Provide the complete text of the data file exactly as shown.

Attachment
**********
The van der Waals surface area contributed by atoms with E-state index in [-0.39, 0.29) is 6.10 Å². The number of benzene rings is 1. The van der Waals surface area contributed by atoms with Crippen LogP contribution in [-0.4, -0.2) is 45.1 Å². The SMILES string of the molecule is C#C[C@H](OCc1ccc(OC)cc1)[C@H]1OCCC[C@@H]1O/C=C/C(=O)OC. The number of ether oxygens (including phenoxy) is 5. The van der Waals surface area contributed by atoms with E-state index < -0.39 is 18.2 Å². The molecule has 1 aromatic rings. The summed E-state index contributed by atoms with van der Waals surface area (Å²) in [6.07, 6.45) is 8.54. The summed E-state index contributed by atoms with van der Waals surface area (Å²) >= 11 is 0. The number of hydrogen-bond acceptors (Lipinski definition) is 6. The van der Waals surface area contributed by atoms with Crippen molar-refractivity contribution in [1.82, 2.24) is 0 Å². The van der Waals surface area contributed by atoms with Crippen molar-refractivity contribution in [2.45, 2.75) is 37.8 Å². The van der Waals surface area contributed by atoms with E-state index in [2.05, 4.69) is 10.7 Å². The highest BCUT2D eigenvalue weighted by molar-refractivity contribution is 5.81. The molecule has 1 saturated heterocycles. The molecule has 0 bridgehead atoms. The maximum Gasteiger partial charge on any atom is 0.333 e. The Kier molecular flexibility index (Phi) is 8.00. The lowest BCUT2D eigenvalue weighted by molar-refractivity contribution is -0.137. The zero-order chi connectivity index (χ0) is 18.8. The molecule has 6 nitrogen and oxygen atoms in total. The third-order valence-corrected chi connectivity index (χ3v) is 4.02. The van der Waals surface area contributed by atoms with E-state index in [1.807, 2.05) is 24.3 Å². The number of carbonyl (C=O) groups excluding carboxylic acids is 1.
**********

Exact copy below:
The van der Waals surface area contributed by atoms with E-state index in [-0.39, 0.29) is 6.10 Å². The number of benzene rings is 1. The van der Waals surface area contributed by atoms with Crippen LogP contribution in [-0.4, -0.2) is 45.1 Å². The SMILES string of the molecule is C#C[C@H](OCc1ccc(OC)cc1)[C@H]1OCCC[C@@H]1O/C=C/C(=O)OC. The number of ether oxygens (including phenoxy) is 5. The van der Waals surface area contributed by atoms with E-state index < -0.39 is 18.2 Å². The molecule has 1 aromatic rings. The summed E-state index contributed by atoms with van der Waals surface area (Å²) in [6.07, 6.45) is 8.54. The summed E-state index contributed by atoms with van der Waals surface area (Å²) >= 11 is 0. The number of hydrogen-bond acceptors (Lipinski definition) is 6. The van der Waals surface area contributed by atoms with Crippen molar-refractivity contribution in [1.82, 2.24) is 0 Å². The van der Waals surface area contributed by atoms with Crippen molar-refractivity contribution in [2.45, 2.75) is 37.8 Å². The van der Waals surface area contributed by atoms with E-state index in [2.05, 4.69) is 10.7 Å². The highest BCUT2D eigenvalue weighted by molar-refractivity contribution is 5.81. The molecule has 1 saturated heterocycles. The molecule has 0 bridgehead atoms. The maximum Gasteiger partial charge on any atom is 0.333 e. The Kier molecular flexibility index (Phi) is 8.00. The lowest BCUT2D eigenvalue weighted by molar-refractivity contribution is -0.137. The zero-order chi connectivity index (χ0) is 18.8. The molecule has 6 nitrogen and oxygen atoms in total. The third-order valence-corrected chi connectivity index (χ3v) is 4.02. The van der Waals surface area contributed by atoms with E-state index in [1.807, 2.05) is 24.3 Å². The number of carbonyl (C=O) groups excluding carboxylic acids is 1.